Researchers from all over the world made the journey to Cambridge to contribute to the MEITS conference on multilingual identity from 11-13th September 2019.
As world-leading scholars took to the stage at Murray Edwards College to deliver keynotes, one delegate described the line-up of speakers as reading “like your favourite bibliography”! After an introduction from conference organisers Wendy Ayres-Bennett and Linda Fisher, Patricia Duff got us underway with a talk on multilingualism, globalisation and identity. Through five case studies she demonstrated the changing status of “Chinese” (in its various forms) and illustrated vividly the complexity of the relationships between “multilingualisms” and the identities they engender. Alastair Pennycook presented the second keynote exploring the connections between languages and cities in a talk entitled: “Metrolingual practices and distributed identities: people places, things and languages”. His fascinating argument here is that objects produce our identities and that the notion of distributed identity must include people, places and things.
The parallel sessions that followed were led by emerging and established scholars in settings as diverse as Japan, UAE, the US and Norway and focused on multilingual identities in higher education, schools, urban and rural communities. Our third keynote speaker, David Block, then led us into the evening sessions with his keynote on how higher education lecturers working within science and engineering disciplines negotiate their identities when working with English as the medium of instruction. The examples he chose were intriguing reminders that the self-positionings of each lecturer will vary, and not in ways we might expect, with regards to the demands of the new teaching context.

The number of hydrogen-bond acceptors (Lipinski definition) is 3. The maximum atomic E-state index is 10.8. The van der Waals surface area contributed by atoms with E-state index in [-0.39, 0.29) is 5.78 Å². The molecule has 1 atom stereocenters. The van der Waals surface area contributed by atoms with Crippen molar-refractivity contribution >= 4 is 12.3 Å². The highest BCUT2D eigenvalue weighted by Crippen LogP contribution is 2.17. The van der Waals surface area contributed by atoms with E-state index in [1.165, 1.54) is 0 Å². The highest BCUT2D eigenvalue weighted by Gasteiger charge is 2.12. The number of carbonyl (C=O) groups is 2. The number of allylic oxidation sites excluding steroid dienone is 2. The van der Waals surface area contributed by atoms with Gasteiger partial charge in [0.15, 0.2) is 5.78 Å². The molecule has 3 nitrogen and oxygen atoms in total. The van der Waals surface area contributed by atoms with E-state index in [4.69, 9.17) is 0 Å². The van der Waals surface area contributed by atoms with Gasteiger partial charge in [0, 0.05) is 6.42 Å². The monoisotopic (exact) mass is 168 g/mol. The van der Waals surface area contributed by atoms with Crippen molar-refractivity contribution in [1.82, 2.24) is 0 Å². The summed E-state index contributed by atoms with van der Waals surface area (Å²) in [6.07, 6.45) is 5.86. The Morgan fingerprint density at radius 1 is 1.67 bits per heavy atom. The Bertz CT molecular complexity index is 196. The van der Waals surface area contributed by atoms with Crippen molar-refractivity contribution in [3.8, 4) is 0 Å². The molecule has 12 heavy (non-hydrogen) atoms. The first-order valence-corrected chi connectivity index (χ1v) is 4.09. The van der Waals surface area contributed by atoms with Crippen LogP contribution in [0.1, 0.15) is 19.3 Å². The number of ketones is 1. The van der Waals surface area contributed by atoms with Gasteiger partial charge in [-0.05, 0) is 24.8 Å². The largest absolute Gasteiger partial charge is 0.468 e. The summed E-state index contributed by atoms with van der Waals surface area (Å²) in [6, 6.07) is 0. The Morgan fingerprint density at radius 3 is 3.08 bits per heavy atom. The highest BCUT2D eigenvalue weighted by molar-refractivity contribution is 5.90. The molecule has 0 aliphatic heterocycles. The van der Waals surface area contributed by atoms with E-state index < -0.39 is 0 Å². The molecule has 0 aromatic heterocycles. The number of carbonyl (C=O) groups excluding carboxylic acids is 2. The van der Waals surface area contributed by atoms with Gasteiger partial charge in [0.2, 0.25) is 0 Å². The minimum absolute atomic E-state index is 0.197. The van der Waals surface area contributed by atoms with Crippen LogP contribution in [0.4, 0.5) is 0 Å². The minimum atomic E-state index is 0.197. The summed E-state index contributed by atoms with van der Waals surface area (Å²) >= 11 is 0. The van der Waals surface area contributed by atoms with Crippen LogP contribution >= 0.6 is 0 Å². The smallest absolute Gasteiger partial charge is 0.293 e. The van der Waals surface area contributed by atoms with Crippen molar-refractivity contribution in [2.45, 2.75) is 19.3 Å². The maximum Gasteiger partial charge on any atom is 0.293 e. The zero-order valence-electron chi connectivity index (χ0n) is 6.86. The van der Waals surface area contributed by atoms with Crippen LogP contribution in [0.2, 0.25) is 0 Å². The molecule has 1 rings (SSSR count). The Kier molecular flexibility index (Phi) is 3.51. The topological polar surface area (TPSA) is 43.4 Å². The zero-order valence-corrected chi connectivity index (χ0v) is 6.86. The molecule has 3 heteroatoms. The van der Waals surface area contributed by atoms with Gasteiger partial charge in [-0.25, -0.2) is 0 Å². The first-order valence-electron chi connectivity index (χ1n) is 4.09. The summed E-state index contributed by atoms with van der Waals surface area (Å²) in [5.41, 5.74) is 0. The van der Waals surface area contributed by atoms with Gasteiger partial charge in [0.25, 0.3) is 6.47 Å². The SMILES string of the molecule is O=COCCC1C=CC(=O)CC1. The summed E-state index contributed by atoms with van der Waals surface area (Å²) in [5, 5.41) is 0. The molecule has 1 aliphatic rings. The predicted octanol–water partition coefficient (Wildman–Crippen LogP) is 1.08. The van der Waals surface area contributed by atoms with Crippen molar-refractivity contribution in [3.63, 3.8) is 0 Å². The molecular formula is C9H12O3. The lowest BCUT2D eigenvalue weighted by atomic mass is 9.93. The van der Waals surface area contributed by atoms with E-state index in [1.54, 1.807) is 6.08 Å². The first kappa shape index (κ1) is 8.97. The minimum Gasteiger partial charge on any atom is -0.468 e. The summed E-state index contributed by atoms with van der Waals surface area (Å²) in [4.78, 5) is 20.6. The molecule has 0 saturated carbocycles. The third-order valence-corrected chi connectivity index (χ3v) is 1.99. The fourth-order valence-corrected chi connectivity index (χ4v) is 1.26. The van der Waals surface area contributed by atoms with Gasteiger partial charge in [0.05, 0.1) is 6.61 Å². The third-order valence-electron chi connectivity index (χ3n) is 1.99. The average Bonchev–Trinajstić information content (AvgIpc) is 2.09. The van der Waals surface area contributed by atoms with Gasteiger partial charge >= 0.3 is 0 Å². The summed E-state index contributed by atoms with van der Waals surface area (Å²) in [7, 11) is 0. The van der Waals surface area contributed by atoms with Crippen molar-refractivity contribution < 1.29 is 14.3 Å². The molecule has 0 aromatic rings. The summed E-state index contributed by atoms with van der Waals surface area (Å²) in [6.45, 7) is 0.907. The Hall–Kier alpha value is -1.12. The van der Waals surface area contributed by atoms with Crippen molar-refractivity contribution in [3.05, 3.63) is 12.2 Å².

Having enjoyed a reception hosted by CUP the evening before, dinner at Murray Edwards on Thursday evening provided delegates with an opportunity for continued camaraderie and community building, before talks began early next morning.
This time we were honoured to have John Joseph present his talk on the geographical and cognitive mapping of multilingualism and identity, where he argued that we must recognise the extent to which all representations of multilingualism and identity are limited by the position of the person who does the representing.
Arising directly from their work on theorising and researching multilingual identity, Linda Fisher and the Strand 4 MEITS team presented their most recent findings on multilingual identity in school and referenced the teaching materials for developing learners’ multilingual identity in languages classrooms, available at wamcam.org.
The final keynote of the morning was presented by Alison Phipps and addressed the problems of decolonising of languages in rural settings. This, at times moving, multimodal talk, some of which was delivered in te reo, the Māori language, called for a resistance to certain forms of knowledge and practice and a decreation of traditional ways of seeing and researching.
We were delighted that Bonny Norton could be in Cambridge to close the conference with a very well-attended public lecture on Friday 13th. Her talk on multilingual literacy and transnational identities drew on her global storybooks.net project, a digital resource providing reading materials in over 19 languages, which aims to promote literacy, reader identity and multilingualism.
The conference, organised by Linda Fisher and Wendy Ayres-Bennett, followed on from a workshop for a group of authors who will contribute to a book of the same name to be published by CUP in 2020. Look out for it!